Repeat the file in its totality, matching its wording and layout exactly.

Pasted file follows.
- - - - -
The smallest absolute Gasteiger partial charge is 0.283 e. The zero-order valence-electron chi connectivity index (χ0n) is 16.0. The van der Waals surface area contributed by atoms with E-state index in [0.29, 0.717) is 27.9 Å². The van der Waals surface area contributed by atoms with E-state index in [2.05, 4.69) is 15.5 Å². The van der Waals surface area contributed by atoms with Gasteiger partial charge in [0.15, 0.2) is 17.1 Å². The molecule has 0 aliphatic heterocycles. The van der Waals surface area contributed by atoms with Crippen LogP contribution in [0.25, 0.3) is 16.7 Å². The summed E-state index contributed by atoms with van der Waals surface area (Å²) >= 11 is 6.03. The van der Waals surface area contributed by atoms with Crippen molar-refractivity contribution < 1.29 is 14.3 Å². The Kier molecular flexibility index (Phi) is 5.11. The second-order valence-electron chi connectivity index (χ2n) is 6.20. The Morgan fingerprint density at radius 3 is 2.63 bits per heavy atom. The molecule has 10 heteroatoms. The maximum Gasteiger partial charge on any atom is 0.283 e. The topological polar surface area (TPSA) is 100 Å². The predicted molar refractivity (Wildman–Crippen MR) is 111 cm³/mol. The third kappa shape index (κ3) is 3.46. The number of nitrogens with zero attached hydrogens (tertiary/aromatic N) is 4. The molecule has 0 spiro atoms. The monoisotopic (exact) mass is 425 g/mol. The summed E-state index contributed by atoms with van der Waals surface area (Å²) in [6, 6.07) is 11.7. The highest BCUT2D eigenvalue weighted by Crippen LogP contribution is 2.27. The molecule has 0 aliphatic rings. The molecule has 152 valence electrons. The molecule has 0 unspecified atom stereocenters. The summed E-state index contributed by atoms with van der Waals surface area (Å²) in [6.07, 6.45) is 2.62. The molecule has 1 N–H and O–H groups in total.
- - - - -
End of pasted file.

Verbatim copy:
The smallest absolute Gasteiger partial charge is 0.283 e. The zero-order valence-electron chi connectivity index (χ0n) is 16.0. The van der Waals surface area contributed by atoms with E-state index in [0.29, 0.717) is 27.9 Å². The van der Waals surface area contributed by atoms with E-state index in [2.05, 4.69) is 15.5 Å². The van der Waals surface area contributed by atoms with Gasteiger partial charge in [0.15, 0.2) is 17.1 Å². The molecule has 0 aliphatic heterocycles. The van der Waals surface area contributed by atoms with Crippen LogP contribution in [0.25, 0.3) is 16.7 Å². The summed E-state index contributed by atoms with van der Waals surface area (Å²) >= 11 is 6.03. The van der Waals surface area contributed by atoms with Crippen molar-refractivity contribution < 1.29 is 14.3 Å². The Kier molecular flexibility index (Phi) is 5.11. The second-order valence-electron chi connectivity index (χ2n) is 6.20. The Morgan fingerprint density at radius 3 is 2.63 bits per heavy atom. The molecule has 10 heteroatoms. The maximum Gasteiger partial charge on any atom is 0.283 e. The topological polar surface area (TPSA) is 100 Å². The predicted molar refractivity (Wildman–Crippen MR) is 111 cm³/mol. The third kappa shape index (κ3) is 3.46. The number of nitrogens with zero attached hydrogens (tertiary/aromatic N) is 4. The molecule has 0 spiro atoms. The monoisotopic (exact) mass is 425 g/mol. The summed E-state index contributed by atoms with van der Waals surface area (Å²) in [6, 6.07) is 11.7. The highest BCUT2D eigenvalue weighted by Crippen LogP contribution is 2.27. The molecule has 0 aliphatic rings. The molecule has 152 valence electrons. The molecule has 0 unspecified atom stereocenters. The summed E-state index contributed by atoms with van der Waals surface area (Å²) in [6.07, 6.45) is 2.62. The molecule has 1 N–H and O–H groups in total.